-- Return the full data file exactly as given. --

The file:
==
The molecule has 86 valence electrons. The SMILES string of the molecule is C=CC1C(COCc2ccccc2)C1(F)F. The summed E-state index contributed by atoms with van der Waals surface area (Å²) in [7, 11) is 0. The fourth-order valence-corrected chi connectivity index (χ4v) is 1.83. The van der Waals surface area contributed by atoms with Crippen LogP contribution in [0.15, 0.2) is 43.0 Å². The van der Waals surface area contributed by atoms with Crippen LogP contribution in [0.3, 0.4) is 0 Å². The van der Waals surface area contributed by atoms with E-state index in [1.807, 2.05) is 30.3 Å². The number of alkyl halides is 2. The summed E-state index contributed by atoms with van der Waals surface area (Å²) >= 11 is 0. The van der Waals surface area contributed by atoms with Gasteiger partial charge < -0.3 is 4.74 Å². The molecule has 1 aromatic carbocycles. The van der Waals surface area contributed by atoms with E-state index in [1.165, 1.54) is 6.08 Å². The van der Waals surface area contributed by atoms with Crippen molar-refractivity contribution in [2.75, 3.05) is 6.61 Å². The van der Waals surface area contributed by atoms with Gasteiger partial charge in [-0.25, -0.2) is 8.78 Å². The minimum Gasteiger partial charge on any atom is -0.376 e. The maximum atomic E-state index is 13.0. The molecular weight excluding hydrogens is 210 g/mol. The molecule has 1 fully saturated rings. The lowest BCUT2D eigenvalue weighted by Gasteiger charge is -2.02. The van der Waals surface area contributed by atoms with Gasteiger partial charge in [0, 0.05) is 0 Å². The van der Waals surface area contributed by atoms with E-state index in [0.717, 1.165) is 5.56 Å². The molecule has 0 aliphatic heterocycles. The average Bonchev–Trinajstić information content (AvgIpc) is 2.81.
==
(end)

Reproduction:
The molecule has 86 valence electrons. The SMILES string of the molecule is C=CC1C(COCc2ccccc2)C1(F)F. The summed E-state index contributed by atoms with van der Waals surface area (Å²) in [7, 11) is 0. The fourth-order valence-corrected chi connectivity index (χ4v) is 1.83. The van der Waals surface area contributed by atoms with Crippen LogP contribution in [0.15, 0.2) is 43.0 Å². The van der Waals surface area contributed by atoms with Crippen LogP contribution in [0.3, 0.4) is 0 Å². The van der Waals surface area contributed by atoms with E-state index in [1.807, 2.05) is 30.3 Å². The number of alkyl halides is 2. The summed E-state index contributed by atoms with van der Waals surface area (Å²) >= 11 is 0. The van der Waals surface area contributed by atoms with Gasteiger partial charge < -0.3 is 4.74 Å². The molecule has 1 aromatic carbocycles. The van der Waals surface area contributed by atoms with E-state index in [1.165, 1.54) is 6.08 Å². The van der Waals surface area contributed by atoms with Crippen molar-refractivity contribution in [2.75, 3.05) is 6.61 Å². The van der Waals surface area contributed by atoms with Gasteiger partial charge in [-0.25, -0.2) is 8.78 Å². The minimum Gasteiger partial charge on any atom is -0.376 e. The maximum atomic E-state index is 13.0. The molecular weight excluding hydrogens is 210 g/mol. The molecule has 1 fully saturated rings. The lowest BCUT2D eigenvalue weighted by Gasteiger charge is -2.02. The van der Waals surface area contributed by atoms with Gasteiger partial charge in [0, 0.05) is 0 Å². The van der Waals surface area contributed by atoms with E-state index in [0.717, 1.165) is 5.56 Å². The molecule has 0 aliphatic heterocycles. The average Bonchev–Trinajstić information content (AvgIpc) is 2.81.